There is a large selection however, especially for non fiction, so it might be a useful place for doing research.  And I did like the spiral staircases which I think all libraries should have.  A library without a spiral staircase doesn't feel like a proper library.
I also went in search of the swedish shop in London, Totally Swedish, which is set near Baker Street.  I had been there before, but it was closed.  This time I was able to take a look around and for those who like swedish foods or possibly miss swedish foods from back home, its pretty good. Unfortunately they only have small bars of Marabou.  But there is a good choice of sill.
It reminds me though that my girlfriend was quite excited to find swedish meatballs when we visited Sainsbury's last week, and swedish toast in a more local shop.  Not to mention Absolut and Kopparberg of course.

Monday, 19 October 2009

Lonely Words

Slow morning.  Still missing my girlfriend who travelled back home to Sweden at the weekend.  The week was wonderful, but still only a week.  Didn't do any writing apart from a short lovenote on the day that she left...but i'll see her again in a few weeks.
As for the week itself, I showed her around London a little bit; the canal, bunhill fields, the gherkin, hampstead, st pancras, the british library, leicester square, covent garden, the 'Black Books' bookshop.  Also discovered the art gallery in the crypt at st pancras new church on Euston Road.  Its a wonderful setting, with natural alcoves and ante-rooms for different displays.  They seem to have regular exhibitions...the website is at crypt gallery...and well worth a look.
During the week my girlfriend needed to do some painting for her art course, so i took the opportunity to do some sketching of my own.  I was actually quite pleased with the result.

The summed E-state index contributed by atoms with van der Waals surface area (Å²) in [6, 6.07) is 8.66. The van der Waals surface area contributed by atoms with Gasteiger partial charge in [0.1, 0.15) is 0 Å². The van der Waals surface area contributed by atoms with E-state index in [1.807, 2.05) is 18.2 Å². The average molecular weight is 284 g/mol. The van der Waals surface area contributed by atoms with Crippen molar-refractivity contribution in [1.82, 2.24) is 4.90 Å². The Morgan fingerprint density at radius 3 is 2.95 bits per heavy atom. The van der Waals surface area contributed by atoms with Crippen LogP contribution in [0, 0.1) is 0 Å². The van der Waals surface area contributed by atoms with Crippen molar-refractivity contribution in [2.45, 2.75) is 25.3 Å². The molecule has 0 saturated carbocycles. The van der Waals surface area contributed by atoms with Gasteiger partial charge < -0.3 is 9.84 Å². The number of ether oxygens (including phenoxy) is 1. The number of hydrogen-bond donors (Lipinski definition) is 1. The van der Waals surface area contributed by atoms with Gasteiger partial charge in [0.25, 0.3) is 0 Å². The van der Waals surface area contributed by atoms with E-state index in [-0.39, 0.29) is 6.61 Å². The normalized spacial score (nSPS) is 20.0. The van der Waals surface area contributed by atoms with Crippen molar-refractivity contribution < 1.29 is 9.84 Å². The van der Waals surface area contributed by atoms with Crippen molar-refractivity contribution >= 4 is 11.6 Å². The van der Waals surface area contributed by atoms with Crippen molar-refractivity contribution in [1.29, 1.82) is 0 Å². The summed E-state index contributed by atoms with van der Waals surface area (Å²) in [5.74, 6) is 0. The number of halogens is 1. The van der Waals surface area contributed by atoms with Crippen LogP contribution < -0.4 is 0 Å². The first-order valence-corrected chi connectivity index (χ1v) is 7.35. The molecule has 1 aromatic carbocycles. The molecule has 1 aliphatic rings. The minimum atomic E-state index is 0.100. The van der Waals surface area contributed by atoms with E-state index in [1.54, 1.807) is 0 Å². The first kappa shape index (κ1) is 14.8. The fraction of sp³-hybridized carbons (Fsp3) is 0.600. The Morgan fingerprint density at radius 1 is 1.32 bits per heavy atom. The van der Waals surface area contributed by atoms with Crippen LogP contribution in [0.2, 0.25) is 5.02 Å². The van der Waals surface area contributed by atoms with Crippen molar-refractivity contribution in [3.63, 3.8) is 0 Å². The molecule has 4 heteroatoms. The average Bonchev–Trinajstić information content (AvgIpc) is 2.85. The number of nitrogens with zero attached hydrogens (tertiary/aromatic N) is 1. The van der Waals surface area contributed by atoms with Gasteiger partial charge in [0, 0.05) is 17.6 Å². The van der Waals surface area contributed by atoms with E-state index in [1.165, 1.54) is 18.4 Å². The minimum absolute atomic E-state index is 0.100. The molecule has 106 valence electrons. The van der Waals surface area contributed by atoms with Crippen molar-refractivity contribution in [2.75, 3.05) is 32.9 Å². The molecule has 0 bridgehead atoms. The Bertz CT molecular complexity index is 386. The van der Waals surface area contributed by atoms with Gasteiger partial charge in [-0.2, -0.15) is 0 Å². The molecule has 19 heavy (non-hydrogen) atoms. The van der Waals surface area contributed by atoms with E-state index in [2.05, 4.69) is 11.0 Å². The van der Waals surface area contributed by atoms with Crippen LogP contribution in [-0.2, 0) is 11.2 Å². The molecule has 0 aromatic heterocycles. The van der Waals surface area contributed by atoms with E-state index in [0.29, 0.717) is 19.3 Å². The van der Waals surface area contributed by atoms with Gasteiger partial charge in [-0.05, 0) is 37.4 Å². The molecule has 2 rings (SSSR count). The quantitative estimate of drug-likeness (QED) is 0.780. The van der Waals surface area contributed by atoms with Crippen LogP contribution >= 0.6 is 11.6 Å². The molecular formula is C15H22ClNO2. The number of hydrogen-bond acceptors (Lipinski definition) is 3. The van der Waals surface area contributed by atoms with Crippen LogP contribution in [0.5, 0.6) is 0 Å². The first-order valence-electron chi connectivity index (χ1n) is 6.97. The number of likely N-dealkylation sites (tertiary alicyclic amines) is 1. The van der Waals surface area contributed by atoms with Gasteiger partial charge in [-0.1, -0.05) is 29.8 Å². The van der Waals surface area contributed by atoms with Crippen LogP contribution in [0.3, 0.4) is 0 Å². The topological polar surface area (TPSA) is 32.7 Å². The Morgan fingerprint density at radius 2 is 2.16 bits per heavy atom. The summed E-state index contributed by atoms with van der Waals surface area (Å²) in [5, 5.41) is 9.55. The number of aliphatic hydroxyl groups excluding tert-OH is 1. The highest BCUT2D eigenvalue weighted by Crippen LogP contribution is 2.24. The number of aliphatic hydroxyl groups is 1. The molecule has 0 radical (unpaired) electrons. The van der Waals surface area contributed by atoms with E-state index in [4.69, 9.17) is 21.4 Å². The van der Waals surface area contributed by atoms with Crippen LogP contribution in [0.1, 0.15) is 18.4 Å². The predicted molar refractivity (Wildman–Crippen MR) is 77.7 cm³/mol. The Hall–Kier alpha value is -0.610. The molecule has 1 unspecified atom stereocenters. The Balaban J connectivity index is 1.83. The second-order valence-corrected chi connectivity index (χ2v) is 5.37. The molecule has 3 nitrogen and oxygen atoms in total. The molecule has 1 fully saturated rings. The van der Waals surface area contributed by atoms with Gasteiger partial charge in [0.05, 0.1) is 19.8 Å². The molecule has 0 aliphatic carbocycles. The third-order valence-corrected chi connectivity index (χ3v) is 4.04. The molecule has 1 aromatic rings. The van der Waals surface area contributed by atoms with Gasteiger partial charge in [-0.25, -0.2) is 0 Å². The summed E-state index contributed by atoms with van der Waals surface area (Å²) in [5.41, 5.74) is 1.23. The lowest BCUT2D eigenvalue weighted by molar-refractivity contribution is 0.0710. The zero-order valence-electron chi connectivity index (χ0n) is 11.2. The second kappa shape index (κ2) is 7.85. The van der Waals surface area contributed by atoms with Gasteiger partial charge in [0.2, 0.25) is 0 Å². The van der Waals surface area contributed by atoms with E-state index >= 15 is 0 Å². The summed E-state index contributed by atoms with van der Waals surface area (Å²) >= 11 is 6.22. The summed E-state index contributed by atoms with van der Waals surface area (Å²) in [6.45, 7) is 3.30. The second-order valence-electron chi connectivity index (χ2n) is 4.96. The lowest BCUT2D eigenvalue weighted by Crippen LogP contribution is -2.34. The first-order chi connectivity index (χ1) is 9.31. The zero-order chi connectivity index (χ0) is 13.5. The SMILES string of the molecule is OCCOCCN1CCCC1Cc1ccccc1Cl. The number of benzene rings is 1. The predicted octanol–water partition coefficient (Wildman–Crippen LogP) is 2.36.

Hopefully will get some writing done after lunch today.

Friday, 9 October 2009

Books and Poetry

I've struggled with the writing for the past couple of days and so have turned my attention to other things.  On Wednesday I finally got around to getting myself a new library card.  It was so much simpler than I remember it being last time...but at least I have it now.  I got instantly excited and picked up three books, The Day Watch by Sergei Lukyanenko, Collected Short Stories by H G Wells and The Enchantress of Florence by Salman Rushdie.  I've never read any of his books before but have heard good things about them.  The opening paragraph is rather poetic.
Speaking of which, yesterday was national Poetry Day, with the naming of TS Eliot as Britain's favourite poet.  I visited the live show down on the south bank at the Royal Festival Hall, but I couldn't help feeling that it was aimed more at children and getting them enthusiastic about poetry.  There was a reading by current laureate Carol Ann Duffy which was entertaining it wasn't all bad.